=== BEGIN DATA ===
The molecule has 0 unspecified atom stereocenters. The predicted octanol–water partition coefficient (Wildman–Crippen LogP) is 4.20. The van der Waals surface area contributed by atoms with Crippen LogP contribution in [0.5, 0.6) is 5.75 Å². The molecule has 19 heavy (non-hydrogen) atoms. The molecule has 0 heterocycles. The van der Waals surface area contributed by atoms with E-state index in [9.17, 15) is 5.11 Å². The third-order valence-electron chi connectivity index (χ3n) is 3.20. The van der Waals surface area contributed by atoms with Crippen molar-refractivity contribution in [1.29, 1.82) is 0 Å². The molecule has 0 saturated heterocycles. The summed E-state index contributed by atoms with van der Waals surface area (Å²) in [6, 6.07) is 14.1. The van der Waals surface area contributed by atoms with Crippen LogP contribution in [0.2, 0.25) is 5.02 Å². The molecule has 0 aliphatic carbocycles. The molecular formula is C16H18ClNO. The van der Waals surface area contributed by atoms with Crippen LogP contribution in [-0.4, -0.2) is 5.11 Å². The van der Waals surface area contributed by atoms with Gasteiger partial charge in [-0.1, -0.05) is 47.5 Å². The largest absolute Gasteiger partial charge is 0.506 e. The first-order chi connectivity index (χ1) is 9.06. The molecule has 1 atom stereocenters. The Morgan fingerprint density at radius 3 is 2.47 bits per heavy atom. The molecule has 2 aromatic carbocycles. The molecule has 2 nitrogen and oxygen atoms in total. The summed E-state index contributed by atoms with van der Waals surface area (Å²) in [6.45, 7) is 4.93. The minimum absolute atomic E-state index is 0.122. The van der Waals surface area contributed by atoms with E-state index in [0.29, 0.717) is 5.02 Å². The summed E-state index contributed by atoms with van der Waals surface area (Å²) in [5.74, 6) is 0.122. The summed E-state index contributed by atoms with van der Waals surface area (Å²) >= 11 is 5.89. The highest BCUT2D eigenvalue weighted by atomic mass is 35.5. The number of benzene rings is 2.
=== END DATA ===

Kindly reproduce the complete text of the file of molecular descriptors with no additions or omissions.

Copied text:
The molecule has 0 unspecified atom stereocenters. The predicted octanol–water partition coefficient (Wildman–Crippen LogP) is 4.20. The van der Waals surface area contributed by atoms with Crippen LogP contribution in [0.5, 0.6) is 5.75 Å². The molecule has 19 heavy (non-hydrogen) atoms. The molecule has 0 heterocycles. The van der Waals surface area contributed by atoms with E-state index in [9.17, 15) is 5.11 Å². The third-order valence-electron chi connectivity index (χ3n) is 3.20. The van der Waals surface area contributed by atoms with Crippen molar-refractivity contribution in [1.29, 1.82) is 0 Å². The molecule has 0 saturated heterocycles. The summed E-state index contributed by atoms with van der Waals surface area (Å²) in [6, 6.07) is 14.1. The van der Waals surface area contributed by atoms with Crippen LogP contribution in [0.2, 0.25) is 5.02 Å². The molecule has 0 aliphatic carbocycles. The molecular formula is C16H18ClNO. The van der Waals surface area contributed by atoms with Crippen LogP contribution in [-0.4, -0.2) is 5.11 Å². The van der Waals surface area contributed by atoms with Gasteiger partial charge in [-0.1, -0.05) is 47.5 Å². The largest absolute Gasteiger partial charge is 0.506 e. The first-order chi connectivity index (χ1) is 9.06. The molecule has 1 atom stereocenters. The Morgan fingerprint density at radius 3 is 2.47 bits per heavy atom. The molecule has 2 aromatic carbocycles. The molecule has 2 nitrogen and oxygen atoms in total. The summed E-state index contributed by atoms with van der Waals surface area (Å²) in [6.45, 7) is 4.93. The minimum absolute atomic E-state index is 0.122. The van der Waals surface area contributed by atoms with E-state index in [0.29, 0.717) is 5.02 Å². The summed E-state index contributed by atoms with van der Waals surface area (Å²) in [5.74, 6) is 0.122. The summed E-state index contributed by atoms with van der Waals surface area (Å²) >= 11 is 5.89. The highest BCUT2D eigenvalue weighted by atomic mass is 35.5. The number of benzene rings is 2.